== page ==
Dan Gurney’s 1967 Eagle Mark 1 has been described as the most beautiful Formula 1 car of all time. Shouldn’t all race cars be designed toward the same aspiration?
This blog will begin and end as a tribute to Dan Gurney, perhaps America’s finest combination of driver, race car builder, innovator and nice human being ever. He passed recently, at the ripe old age of 86, an unusual feat considering how dangerous racing was when he was making his historically unmatchable mark.
You can read all the amazing tributes you want online. One of my favorites, written by Sam Smith, included a quote from Gurney saying, “If you have the chance to make something beautiful, and you don’t, well, what does that say about you?”
The implication of that statement is clear, and while it may seem like the following text is meant to bury, not praise one particular race car builder, that is not my intent. I’m only making a one-man’s-opinion observation before throwing out a suggestion.
Dallara has been around since 1972. They entered F1 in 1988, built their first IndyCar in 1997 and have been the series’ spec chassis provider since 2007 – using a car they introduced in 2003, which lasted for nearly a decade. It was not their most attractive product, boasting a too-long mosquito-like pointy nose.
In 2012 the Italian company introduced the DW12, named in honor of the late Dan Wheldon, who did most of the test driving in developing the new spec IndyCar chassis. The car ‘s front end went from mosquito to platypus. Upon its introduction more than a handful of racers opined it was, perhaps, the ugliest race car they’d ever seen, especially in comparison to some of the proposed IndyCar designs from Swift, Lola and BAT.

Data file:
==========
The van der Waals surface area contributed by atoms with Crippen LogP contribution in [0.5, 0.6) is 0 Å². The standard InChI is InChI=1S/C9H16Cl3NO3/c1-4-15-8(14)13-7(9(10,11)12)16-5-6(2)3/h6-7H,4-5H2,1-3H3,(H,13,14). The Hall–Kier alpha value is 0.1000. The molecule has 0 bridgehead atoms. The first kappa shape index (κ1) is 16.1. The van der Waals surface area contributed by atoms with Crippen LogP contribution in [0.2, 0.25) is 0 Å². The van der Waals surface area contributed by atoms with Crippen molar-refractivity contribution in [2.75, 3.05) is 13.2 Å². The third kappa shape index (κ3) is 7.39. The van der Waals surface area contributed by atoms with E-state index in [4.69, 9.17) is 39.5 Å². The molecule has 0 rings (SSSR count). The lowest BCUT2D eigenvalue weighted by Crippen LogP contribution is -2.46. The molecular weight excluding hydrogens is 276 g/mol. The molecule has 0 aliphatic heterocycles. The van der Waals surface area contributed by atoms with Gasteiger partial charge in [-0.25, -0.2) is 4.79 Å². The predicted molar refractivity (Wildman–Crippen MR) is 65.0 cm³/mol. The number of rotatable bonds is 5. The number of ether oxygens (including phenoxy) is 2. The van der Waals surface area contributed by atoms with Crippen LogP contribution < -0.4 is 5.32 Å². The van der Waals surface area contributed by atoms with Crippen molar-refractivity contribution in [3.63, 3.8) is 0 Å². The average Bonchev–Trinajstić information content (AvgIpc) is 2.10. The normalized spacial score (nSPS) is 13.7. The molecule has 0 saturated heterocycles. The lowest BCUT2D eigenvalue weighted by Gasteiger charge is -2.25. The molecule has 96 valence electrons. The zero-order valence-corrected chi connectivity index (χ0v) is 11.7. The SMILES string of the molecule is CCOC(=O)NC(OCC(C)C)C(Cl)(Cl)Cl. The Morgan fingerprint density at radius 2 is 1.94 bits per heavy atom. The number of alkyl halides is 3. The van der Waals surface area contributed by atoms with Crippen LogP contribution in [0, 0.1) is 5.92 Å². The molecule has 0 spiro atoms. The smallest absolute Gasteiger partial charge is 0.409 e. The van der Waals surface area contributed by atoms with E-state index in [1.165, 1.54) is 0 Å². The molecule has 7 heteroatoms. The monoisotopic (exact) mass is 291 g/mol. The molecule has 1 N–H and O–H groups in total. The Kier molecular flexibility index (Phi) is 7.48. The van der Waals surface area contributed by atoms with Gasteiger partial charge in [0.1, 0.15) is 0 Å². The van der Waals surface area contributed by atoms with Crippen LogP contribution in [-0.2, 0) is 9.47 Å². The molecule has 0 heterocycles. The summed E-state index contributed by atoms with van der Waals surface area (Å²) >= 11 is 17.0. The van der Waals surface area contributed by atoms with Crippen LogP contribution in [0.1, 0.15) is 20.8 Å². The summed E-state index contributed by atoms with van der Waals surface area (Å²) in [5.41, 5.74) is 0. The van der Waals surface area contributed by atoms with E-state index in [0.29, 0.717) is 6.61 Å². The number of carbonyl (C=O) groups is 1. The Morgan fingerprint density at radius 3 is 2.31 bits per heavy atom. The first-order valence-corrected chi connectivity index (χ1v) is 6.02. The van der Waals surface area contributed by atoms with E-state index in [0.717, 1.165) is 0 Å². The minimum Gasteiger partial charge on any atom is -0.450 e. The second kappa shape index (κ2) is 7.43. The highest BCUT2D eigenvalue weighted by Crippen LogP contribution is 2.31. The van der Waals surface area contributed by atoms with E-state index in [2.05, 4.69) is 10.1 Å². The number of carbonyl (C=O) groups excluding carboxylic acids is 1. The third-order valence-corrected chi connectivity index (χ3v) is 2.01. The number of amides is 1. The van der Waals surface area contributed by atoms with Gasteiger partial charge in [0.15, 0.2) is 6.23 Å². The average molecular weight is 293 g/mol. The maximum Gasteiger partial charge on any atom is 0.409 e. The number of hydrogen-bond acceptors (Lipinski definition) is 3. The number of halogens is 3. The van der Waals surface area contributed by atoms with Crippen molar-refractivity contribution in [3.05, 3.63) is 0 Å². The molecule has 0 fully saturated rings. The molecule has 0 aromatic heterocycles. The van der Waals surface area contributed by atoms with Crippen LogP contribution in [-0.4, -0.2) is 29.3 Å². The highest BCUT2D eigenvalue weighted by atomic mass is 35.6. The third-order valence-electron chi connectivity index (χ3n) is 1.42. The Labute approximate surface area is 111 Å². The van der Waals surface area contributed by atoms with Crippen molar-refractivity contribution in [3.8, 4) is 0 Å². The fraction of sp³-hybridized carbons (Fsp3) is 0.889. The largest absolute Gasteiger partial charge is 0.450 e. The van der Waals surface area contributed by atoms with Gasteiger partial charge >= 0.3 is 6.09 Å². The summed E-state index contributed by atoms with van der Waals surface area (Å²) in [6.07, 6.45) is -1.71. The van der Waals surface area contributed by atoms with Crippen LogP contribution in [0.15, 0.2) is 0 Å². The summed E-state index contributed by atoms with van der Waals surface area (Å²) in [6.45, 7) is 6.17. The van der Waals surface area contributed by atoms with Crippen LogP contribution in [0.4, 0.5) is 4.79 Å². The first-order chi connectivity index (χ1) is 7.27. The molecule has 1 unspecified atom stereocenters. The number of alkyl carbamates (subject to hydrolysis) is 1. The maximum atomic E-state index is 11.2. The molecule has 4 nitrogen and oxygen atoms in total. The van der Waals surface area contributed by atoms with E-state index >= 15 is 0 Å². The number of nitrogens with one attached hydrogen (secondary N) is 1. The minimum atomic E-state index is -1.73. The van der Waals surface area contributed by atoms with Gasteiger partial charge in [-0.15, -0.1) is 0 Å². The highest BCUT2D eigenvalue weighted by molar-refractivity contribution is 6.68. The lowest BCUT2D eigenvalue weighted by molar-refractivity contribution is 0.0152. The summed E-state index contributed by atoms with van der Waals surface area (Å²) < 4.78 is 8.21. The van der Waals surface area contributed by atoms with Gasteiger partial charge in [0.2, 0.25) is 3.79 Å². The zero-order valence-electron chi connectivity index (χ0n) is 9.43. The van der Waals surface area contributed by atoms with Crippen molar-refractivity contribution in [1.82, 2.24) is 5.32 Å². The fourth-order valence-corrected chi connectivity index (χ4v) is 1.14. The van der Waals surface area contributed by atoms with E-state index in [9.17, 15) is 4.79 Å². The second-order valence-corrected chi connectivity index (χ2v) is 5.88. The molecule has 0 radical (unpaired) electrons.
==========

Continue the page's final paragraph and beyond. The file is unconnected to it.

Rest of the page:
Form followed function. It was a very good race car despite its ungainly appearance. Then in 2015 the DW12 sprouted Chevy and Honda -designed aero kits. They took an already unattractive car and made it worse, with zero benefit to the IndyCar brand. Intended to allow the two engine suppliers to differentiate their cars via bodywork, it missed the mark completely — although it did makes the cars faster. And Chevy’s were better.
After realizing the aero kits were an expensive mistake, Jay Frye and IndyCar directed Dallara to update the car again, this time with universal bodywork while paying special attention to giving the driver more control over how fast the race car would run related to his or her competitors; i.e. less downforce.
Apparently, mission accomplished. Early tests indicate the new 2018 DW12 Version 3.0 is going to be a much better race car, that’s the good news. They’ve eliminated the Kardashians, and the intake inlet behind and above the roll bar and all (well, most) of those obnoxious winglets, tabs and vanes. It looks one hell of a lot better that what’s been racing for the past six seasons. I can’t wait for St. Petersburg and Phoenix. I’m excited about the new Dallara. Just not a huge fan of the still flat-ish proboscis.